Being a Sports Missionary

Since my last post was about religion I thought I would continue the thread by talking about my role as a sports missionary.

I remember reading an article a while back that described the pre-departure training of a group of sport-for-development interns. The article may have been in an academic journal, or on a blog, or on a website, but I haven't been able to find it again. It is possible that I have imagined it and am now using it to frame my blog post. Anyways, the article described in passing a brief exchange that occurred during the pre-departure training that I felt was interesting. During the training one of the interns described their future role as being equivalent to a missionary, but instead of spreading religion they were spreading sport. The others vehemently disagreed with this description and the intern embarrassingly recanted his statement. I can’t remember the details of the exchange, but I believe the reason that his suggestion was looked down upon was because of the negative reaction that some people may have towards missionaries and the belief that they are imposing a set of values/beliefs on people. However, if that intern was a little more stubborn I think he could have put forward a pretty good argument that we are in fact sport missionaries.

Bruce Kidd, a Canadian academic, has an often cited quote which is related to this line of thinking:

Whereas the best community development is ‘needs – and asset-based’, i.e. premised on the expressed needs and available resources of the local population, articulated during a careful, consultative joint planning process, much of SDP (sport for development and peace) is donor-defined, planned and conducted with missionary zeal. Sadly, the single-minded purpose and confidence that sport instills in champions, a commendable attribute when transferred to many other settings, militates against inter-cultural sensitivity and needs-based programming in development. There is a fear that SDP simply imposes the values of first-world middle class on the disadvantaged of LMICs(Low and Middle Income Coutnries)…

Professor Kidd is discussing the process of planning and delivering programmes, but I think that the entire concept of sport-for-development should be examined. I think the driving force behind many sport-for-development projects is the belief that sport can teach certain life skills and impart certain values on participants as well as improving things like self-esteem, self-confidence, and self-efficacy. We go out in the world preaching these benefits. We go into communities, holding a soccer ball like a sacred idol, clutching our coaching manuals like bibles, and attempt to spread this utopian version of sport that we have conceived.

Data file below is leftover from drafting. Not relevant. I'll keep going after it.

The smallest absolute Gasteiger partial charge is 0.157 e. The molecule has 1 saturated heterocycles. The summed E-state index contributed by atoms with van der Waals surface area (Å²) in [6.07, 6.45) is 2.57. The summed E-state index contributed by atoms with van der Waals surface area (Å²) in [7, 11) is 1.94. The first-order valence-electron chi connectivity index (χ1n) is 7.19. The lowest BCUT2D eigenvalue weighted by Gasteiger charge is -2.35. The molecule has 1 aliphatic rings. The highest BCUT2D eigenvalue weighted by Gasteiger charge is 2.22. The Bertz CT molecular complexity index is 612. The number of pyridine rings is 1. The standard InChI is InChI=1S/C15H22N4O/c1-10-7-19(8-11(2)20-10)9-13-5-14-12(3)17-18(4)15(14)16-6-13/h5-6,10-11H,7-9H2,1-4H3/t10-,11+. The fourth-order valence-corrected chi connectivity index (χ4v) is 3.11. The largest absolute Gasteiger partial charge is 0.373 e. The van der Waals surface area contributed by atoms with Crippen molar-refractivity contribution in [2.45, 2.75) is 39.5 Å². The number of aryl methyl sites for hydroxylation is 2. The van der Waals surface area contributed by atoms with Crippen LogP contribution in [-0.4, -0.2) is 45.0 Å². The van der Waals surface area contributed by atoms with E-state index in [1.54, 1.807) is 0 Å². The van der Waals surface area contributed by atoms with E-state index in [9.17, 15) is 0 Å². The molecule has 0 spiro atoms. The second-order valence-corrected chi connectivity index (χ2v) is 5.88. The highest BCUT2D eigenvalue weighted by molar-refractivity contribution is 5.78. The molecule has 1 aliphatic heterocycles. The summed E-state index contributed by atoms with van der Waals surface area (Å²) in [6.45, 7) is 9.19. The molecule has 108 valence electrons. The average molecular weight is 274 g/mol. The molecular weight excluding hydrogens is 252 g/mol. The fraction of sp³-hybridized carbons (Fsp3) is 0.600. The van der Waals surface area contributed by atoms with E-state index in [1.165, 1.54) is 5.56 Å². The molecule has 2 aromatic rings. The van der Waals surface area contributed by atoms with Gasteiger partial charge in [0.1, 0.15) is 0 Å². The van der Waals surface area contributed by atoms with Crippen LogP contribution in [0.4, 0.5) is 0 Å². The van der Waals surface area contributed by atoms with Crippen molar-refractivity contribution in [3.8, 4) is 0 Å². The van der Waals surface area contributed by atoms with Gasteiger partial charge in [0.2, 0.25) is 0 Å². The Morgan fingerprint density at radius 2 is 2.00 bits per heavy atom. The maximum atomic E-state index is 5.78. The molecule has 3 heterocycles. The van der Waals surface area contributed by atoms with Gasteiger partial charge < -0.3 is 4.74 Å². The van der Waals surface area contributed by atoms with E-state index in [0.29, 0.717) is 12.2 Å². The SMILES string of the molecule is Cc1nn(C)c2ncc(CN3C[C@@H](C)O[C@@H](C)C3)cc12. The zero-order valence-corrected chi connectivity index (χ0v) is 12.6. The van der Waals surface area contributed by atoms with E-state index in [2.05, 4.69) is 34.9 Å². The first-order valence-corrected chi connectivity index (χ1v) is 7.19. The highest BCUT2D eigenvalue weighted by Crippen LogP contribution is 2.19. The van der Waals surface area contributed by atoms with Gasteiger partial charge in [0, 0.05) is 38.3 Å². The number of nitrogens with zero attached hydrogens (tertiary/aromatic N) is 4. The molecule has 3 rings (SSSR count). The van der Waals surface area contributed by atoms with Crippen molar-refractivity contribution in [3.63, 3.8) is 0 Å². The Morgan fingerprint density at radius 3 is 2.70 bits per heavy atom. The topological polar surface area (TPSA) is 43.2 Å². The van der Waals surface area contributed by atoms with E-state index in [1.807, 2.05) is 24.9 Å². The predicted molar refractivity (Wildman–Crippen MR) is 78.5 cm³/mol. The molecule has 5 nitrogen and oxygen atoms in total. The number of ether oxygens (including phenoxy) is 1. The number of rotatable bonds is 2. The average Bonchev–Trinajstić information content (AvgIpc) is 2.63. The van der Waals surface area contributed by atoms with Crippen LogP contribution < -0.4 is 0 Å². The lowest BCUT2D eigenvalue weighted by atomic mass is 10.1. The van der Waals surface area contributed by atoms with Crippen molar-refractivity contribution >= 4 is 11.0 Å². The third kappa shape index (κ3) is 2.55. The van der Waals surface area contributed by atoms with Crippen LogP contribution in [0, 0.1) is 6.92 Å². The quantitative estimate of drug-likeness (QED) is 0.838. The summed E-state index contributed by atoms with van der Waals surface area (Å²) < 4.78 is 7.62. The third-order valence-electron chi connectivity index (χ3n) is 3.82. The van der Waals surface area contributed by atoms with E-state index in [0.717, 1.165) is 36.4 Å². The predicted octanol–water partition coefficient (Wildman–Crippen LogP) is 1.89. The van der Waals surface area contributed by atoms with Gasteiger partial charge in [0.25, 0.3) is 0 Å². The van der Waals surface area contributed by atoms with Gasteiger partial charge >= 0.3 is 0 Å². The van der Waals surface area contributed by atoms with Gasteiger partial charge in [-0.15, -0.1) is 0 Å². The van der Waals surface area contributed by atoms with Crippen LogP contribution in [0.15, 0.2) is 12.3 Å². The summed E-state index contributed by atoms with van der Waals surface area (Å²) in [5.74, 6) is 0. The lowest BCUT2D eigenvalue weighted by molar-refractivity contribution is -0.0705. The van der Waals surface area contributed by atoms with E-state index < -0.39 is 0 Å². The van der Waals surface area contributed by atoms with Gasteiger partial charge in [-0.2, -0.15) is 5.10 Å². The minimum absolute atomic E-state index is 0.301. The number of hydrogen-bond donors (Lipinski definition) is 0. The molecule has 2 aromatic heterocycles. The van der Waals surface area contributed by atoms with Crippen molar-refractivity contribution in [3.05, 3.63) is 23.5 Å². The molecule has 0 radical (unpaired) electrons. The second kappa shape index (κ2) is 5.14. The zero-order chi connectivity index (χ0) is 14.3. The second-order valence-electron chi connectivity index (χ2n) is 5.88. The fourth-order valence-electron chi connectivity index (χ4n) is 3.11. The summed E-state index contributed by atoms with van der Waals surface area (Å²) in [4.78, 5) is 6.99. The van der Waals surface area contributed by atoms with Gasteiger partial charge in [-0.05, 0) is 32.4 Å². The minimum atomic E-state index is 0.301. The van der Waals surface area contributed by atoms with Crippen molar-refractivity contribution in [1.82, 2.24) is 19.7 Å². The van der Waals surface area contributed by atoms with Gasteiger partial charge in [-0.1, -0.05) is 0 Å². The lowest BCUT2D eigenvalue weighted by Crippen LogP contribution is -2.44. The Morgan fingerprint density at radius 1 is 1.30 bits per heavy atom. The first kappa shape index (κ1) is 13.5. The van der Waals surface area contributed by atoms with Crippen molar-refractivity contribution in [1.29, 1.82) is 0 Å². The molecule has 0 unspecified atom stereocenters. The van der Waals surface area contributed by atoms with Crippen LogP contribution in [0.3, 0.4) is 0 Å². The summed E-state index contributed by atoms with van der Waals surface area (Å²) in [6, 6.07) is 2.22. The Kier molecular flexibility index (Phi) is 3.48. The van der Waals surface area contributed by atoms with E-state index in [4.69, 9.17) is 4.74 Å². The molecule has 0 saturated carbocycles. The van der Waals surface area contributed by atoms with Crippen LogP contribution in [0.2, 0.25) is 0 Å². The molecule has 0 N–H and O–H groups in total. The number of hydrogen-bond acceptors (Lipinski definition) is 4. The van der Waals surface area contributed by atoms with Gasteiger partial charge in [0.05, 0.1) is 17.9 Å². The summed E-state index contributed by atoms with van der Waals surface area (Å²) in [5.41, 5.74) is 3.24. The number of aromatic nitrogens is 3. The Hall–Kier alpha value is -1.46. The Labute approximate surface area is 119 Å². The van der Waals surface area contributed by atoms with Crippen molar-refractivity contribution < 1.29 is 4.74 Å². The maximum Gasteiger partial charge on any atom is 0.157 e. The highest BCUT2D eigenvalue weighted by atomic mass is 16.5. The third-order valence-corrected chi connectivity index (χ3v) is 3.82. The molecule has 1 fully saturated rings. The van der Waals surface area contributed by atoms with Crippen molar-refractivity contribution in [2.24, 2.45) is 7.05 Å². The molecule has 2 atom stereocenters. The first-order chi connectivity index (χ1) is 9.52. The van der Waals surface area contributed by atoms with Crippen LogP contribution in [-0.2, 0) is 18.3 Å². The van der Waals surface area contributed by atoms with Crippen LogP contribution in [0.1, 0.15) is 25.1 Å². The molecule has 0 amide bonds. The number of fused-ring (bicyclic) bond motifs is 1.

I have only been in Lesotho for a short time, so my experience is limited, but I am not sure if this belief is replicated in local communities. Most everyone I talk with in Mafeteng about the benefits of sport will point to sport acting as a diversion; time spent playing sports means time not used for drinking, using drugs, or having sex. I haven’t had one person mention life-skills, values, self-esteem, self-confidence, or self-efficacy unless they are volunteers working in sport-for-development, but I suppose these people would be equivalent to the religiously converted. Sport is a universal endeavor. Everyone plays. But are these values that we associate with sport universal or are we exporting our vision of sport?

I suppose that it could be argued that any international, or inter-cultural, programme is imposing a set of values on people. Even if a project is claiming to be participatory it is still imposing certain ideals.

I am interested in this type of work because I believe sport had a positive impact on me and I believe it can have a positive impact on others. However, I have no idea what aspect of my youth sport involvement resulted in my personal development. Was it being exposed to strong role models? Was it peer recognition? Was it having access to volunteer and employment opportunities through refereeing and coaching? Was it through various community interactions such as fundraising, being included in the local newspaper, receiving recognition from friends’ parents, teachers, and other adults? Was it through the process of being committed to a team and setting and achieving goals as a group? Was it the result of being involved in regular competition and learning how to deal with winning and losing? I could go on. The point I am trying to make is that it is difficult, if not impossible, to identify what aspect of sport benefitted me. It becomes even more difficult because what was a positive experience for me may have been a negative experience for one of my friends. It becomes even more difficult when you try to identify what benefited me and then transplant that into a different culture.

So, what’s my point?

I suppose that my feeling is that if we believe that sport can be beneficial should our efforts not be put towards simply building youth sport structures. Why do we have to design and frame programmes based on a definition of sport that we have created? Maybe it comes back to what Professor Kidd mentioned about sport-for-development being donor-driven, but I would like to see more programmes that simply help local communities access funds for infrastructure, equipment, and develop youth sporting structures: associations, leagues, clubs, etc. If there are values to be learned through sport and life skills to be taught, why can we not leave that for the communities to decide?